Wall Street Pros From Dan Fuss to Bob Michele on Bubble Trouble
Everything from European bonds and U.S. Treasuries to high-yield credit and tech stocks is trading near the highest valuations in decades -- even as the inflation bogeyman risks breaking out at long last.
Market participants from Goldman Sachs Group Inc. to BlackRock Inc. are divided on whether all this constitutes an unsustainable frenzy. To Dan Fuss, the legendary 87-year-old vice chairman at Loomis Sayles & Co. LP, it certainly looks that way thanks to unprecedented liquidity that is now set to tighten on good economic news.
Meanwhile, Kathy Jones of Charles Schwab & Co. is telling clients to beware the “nuttiness” in junk debt. And JPMorgan Asset Management’s Bob Michele is calling on Fed officials to discuss tapering asset purchases soon enough, before market bubbles form.
Others are more sanguine -- betting that the economic reopening and the re-leveraging cycle will pave the way for more cross-asset gains.
Interviews have been edited for clarity.
Dan Fuss, vice chairman, Loomis Sayles
“We are in ‘bubble’ territory. It is primarily a liquidity bubble, combined with the resulting valuation distortion. Stocks with high P/Es, marginal credit bonds, and pooled vehicles are the most vulnerable. In the 1960s and 1970s, I was lucky enough to spot the small stock valuation bubble and the growth stock bubble. The similarity between then and now was valuation. This one is a liquidity bubble that is unique in my experience.
The markets are awash in liquidity caused by the central bank supporting the Treasury’s needs in fighting the Covid war. It is slightly analogous to the formal accord of the late 1930s to mid 1950s between the Fed and the Treasury. It is different in that it caused layers of increased liquidity as various market participants can borrow shorter term money cheaply.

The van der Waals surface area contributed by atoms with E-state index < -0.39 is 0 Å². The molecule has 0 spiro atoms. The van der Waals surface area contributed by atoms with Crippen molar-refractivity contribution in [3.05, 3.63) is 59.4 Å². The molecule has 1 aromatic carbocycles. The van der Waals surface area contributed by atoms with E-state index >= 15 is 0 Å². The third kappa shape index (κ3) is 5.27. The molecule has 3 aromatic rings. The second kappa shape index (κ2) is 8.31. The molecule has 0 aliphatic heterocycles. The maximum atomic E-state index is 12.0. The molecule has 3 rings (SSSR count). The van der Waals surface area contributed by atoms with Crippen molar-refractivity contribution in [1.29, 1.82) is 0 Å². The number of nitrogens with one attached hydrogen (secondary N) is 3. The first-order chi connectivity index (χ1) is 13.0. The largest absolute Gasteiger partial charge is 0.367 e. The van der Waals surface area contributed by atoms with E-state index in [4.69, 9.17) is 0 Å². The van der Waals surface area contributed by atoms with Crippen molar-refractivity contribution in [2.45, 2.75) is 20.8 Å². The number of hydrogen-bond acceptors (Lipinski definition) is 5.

When prices decline somewhat, there can be, as there was last March, a magnified drop in the liquidity, causing more sales. This can destabilize the broader market.”
Kathy Jones, chief fixed-income strategist, Charles Schwab
“We are warning people about not overdoing it. We are saying it’s OK to hold high yield but to try not to hold a concentrated position at the low end and realize this can change pretty fast. This is when diversification really helps you, when things are a little nutty like this, and you don’t know when the nuttiness will end.
When I look at CCC’s rallying so hard -- even if the default rates are at the low end of historical average -- your chances of making money over the long run aren’t great. You’d be lucky to break even.”
Bob Michele, CIO, JPMorgan Asset Management
“My biggest concern is that the Fed waits too long to start the normalization process. Their view is that there is a reopening surge that creates a short term spike in inflation, but it will be transitory. If they’re wrong, that’s when things could become painful.
The economy and markets would binge on the prolonged period of cheap money and the risk of bubbles would be far greater. They would be forced to take away the proverbial ‘punch bowl’ by tightening monetary policy more aggressively than the markets expect.